Processed Onion In The Ilocos

Dr. Wilhelmina Castaneda showing
a pack of Miki noodles with garlic flavor.
DR. LUCIANA CRUZ  with shallot pickle.

Attending agricultural exhibits is really rewarding. You meet a lot of interesting people and you learn about their interesting products or technologies.


Just like, for instance, at the exhibits staged by the Bureau of Agricultural Research (BAR) last August 9-12 at the SM Megamall in Mandaluyong City.

There we met for the first time a townmate who has been doing research on shallot or what Ilocanos popularly call “lasona” or native onion. Elsewhere, the same onion is called “sibuyas Tagalog.”

Our townmate from Batac City is Dr. Luciana Torres-Cruz who is a home technology graduate from  Mariano Marcos State University (MMSU), masters in Extension Education from UP Los Banos and another expertise for her PhD degree. Of course, she was excited to tell us about the products of her research project on native onion funded by BAR.

Through the BAR funding, she was able to develop technologies that could be adopted by investors in commercializing processed shallot products. These technologies are helpful not only to the investors in processing but also to the farmers who grow native onion.

There are times when farmgate price is so low that it will be a losing proposition for the farmer. Normally, the farmer has to sell his crop not long after harvest because without proper postharvest handling, the onion could spoil. Hence, the processing techniques developed by Dr. Cruz would be very helpful.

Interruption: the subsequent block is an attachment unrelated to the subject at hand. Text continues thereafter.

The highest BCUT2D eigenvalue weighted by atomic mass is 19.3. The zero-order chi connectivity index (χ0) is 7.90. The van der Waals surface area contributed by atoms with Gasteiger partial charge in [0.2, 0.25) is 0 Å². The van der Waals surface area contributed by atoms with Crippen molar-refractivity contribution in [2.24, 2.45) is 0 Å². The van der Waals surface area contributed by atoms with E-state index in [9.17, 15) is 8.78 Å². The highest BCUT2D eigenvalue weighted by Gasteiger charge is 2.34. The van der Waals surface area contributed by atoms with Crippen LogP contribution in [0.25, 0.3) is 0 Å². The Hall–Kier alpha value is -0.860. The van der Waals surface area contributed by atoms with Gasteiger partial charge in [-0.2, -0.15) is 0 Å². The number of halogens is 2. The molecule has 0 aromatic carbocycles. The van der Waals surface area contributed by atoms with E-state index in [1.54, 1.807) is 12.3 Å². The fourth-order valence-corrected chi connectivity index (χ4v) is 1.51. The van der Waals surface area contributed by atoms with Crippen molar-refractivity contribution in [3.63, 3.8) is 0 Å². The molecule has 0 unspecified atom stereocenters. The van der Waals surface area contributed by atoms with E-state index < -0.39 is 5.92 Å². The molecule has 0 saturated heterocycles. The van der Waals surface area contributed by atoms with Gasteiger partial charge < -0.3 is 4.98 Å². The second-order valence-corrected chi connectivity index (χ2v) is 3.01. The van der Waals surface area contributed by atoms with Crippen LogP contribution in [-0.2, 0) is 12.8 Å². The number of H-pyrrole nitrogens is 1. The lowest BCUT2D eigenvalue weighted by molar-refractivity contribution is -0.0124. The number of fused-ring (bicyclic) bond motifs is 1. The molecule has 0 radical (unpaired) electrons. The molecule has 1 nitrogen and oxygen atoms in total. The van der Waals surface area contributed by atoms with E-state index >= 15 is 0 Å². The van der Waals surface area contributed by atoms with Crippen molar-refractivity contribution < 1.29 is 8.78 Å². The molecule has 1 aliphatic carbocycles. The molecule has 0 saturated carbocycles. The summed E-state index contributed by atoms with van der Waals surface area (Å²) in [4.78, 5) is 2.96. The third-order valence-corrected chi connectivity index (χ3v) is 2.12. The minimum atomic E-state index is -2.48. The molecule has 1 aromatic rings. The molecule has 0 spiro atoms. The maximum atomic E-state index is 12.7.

The products that Dr. Cruz has developed include shallot pickle which could be used as an appetizer. She says that she has developed an even more delightful appetizer which she calls confit. To produce this, the bulbs are cooked under very slow fire until they are almost totally dry. The other products are shallot chips and powder. These are also useful for homemakers in preparing their favorite dishes that require onion flavoring.

Of course, the research also included the improvement of production techniques in the farmers’ fields. The techniques include the use of organic fertilizer as well as organic biopesticide.

One biopesticide that has impressed Dr. Cruz is Antica, the first organic fungicide that was certified by the Fertilizer and Pesticide Authority (FPA). Antica does not only have fungicidal properties, it also has bactericidal effects. It was developed by Engr. Gigi Zaballero and is produced by Ahcil Laboratories in Cebu.

Dr. Cruz said that Antica is really effective against bulb rot and tangle top which are two serious diseases of onion in the Ilocos and elsewhere. She reported that the plants sprayed with Antica produced 20 tons per hectare. On the other hand, the counterpart plants that were sprayed with the usual pesticides used by the farmers yielded only 10 tons.

She said the farmers are really convinced about the effectiveness of Antica in growing their crops. Unfortunately, she said, Antica is not readily available in the Ilocos. It seems there are no distributors in the area.

Another researcher from DA Region 1 that we met at the exhibits was Dr. Wilhelmina P. Castaneda, another townmate who is also undertaking a research project funded by BAR. Her subject of research is garlic, both for improving production techniques in the farm as well as developing products that use garlic.

One of the little known products developed by Dr. Castaneda is ready-to-cook “miki” which looks like flat noodles. The product already has powdered garlic and some other flavoring. Miki is a long-time favorite of Ilocanos that is usually cooked during special occasions. But the old way is kneading the dough and then cutting the same into small strips with a pair of scissors.

DR.LUCIANA CRUZ (2nd from left)  explains to a customer,
Maribel Soriano, the uses of her processed shallot while
Dr. Wilhelmina P. Castaneda at right looks on.
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